If you die with an active life insurance policy, the payout forms part of your estate, which could mean it's hit with a huge whack of Inheritance Tax. Yet, in many cases it's possible to avoid this by writing the policy in trust, if it's done at the time the policy is taken out.
If the policy is written in trust, the insurance pays out directly to your dependants, so it never becomes part of your estate, which avoids inheritance tax and often speeds up the payout.
It's relatively easy to do as most insurance policies include the option (and papers) for writing in trust directly at no extra charge. Note that there are different types of trusts and they can be difficult to change or cancel, even if all your beneficiaries agree, so think carefully about who a payout would be going to.
Life insurance usually gets more expensive with age, so savings aren't always possible. The fact you're older, or if you've had health conditions since you got the policy can mean new policies are more expensive than the one you have. Yet there's no harm getting a quote, especially if any of the following applies:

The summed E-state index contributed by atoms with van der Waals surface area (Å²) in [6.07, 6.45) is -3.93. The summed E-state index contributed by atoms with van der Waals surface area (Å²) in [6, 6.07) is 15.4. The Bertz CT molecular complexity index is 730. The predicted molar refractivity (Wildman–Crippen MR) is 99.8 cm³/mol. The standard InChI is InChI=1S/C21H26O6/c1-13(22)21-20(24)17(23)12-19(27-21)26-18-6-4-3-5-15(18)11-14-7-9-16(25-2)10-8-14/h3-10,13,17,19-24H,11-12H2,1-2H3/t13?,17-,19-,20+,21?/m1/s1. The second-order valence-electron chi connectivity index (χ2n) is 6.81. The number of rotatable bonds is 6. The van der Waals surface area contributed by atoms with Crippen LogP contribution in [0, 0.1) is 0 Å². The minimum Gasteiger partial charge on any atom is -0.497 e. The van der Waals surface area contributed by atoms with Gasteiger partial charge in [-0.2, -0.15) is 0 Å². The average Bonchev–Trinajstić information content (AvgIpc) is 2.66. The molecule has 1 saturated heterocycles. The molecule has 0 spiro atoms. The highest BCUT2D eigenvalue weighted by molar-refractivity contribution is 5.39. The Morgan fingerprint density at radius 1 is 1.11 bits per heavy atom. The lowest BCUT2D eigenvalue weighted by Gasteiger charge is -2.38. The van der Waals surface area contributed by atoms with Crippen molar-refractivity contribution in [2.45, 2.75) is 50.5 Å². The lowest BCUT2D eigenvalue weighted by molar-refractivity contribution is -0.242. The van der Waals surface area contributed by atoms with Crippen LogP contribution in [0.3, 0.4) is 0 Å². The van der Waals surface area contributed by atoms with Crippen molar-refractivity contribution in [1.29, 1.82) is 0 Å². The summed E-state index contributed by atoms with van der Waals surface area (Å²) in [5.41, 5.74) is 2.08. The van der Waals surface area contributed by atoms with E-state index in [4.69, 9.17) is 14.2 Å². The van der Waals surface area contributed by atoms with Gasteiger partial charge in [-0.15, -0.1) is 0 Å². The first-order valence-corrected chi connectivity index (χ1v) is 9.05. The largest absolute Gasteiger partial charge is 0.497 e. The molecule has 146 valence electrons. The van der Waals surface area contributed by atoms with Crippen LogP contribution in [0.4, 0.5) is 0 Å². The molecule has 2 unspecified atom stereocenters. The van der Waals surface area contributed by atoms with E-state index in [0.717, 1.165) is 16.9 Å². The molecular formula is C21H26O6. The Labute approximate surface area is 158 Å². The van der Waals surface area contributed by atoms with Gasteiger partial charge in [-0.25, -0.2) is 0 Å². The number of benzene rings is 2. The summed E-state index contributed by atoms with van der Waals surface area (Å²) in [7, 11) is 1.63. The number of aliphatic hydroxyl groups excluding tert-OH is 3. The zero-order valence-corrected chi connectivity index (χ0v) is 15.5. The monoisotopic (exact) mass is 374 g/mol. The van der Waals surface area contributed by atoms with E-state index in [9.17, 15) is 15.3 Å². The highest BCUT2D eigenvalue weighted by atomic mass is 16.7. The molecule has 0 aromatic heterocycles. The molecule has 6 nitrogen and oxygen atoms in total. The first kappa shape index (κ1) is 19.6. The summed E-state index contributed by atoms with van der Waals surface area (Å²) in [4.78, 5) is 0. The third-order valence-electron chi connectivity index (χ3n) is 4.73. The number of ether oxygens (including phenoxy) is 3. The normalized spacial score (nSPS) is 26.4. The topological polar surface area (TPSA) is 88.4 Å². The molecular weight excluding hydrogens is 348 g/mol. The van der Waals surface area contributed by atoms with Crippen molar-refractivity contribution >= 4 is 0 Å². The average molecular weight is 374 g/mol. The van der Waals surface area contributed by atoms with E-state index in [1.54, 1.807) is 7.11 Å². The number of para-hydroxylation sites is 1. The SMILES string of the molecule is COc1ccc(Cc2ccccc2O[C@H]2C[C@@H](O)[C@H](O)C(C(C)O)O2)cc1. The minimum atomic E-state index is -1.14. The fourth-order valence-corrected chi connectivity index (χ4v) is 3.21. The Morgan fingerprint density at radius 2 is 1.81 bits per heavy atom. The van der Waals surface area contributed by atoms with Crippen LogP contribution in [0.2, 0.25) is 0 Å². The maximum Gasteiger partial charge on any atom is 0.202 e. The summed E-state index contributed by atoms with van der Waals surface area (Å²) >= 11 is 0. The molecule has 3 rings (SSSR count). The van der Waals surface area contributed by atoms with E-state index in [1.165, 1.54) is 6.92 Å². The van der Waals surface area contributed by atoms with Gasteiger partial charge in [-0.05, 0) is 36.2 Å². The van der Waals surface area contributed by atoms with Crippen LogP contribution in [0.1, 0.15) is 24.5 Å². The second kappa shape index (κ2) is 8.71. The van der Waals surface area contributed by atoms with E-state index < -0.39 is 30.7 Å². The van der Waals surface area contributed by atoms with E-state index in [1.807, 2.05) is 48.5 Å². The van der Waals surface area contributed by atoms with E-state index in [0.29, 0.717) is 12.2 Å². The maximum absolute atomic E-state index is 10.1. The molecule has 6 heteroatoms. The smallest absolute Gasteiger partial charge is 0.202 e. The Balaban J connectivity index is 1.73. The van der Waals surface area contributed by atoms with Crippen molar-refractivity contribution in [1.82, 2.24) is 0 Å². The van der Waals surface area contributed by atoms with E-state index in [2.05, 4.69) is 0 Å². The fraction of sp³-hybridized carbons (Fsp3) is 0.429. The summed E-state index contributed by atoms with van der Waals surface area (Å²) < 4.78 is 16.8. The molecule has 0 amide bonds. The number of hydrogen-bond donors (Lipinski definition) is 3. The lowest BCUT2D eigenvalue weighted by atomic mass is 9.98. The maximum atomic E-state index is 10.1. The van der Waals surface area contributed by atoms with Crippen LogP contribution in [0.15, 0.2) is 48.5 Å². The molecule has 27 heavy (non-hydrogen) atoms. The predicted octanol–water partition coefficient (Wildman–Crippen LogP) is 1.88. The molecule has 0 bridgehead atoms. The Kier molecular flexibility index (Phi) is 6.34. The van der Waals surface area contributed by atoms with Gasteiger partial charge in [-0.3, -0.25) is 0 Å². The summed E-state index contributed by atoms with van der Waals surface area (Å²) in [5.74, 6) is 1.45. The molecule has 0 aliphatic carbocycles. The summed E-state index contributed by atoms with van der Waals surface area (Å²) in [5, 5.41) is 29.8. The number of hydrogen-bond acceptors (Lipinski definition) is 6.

Many things can happen during the lifespan of the policy, and while your broker or mortgage insurance company may be doing well now, it could be a different scenario 20 years down the line. Here's how you could be affected:
If your insurer went bust. If your provider goes bust, the Financial Services Compensation Scheme (FSCS) will try to find another insurer to take over your policy or issue a substitute one. Equally, if you've ongoing claims, or need to claim before a new insurer is found, the FSCS should ensure you're covered.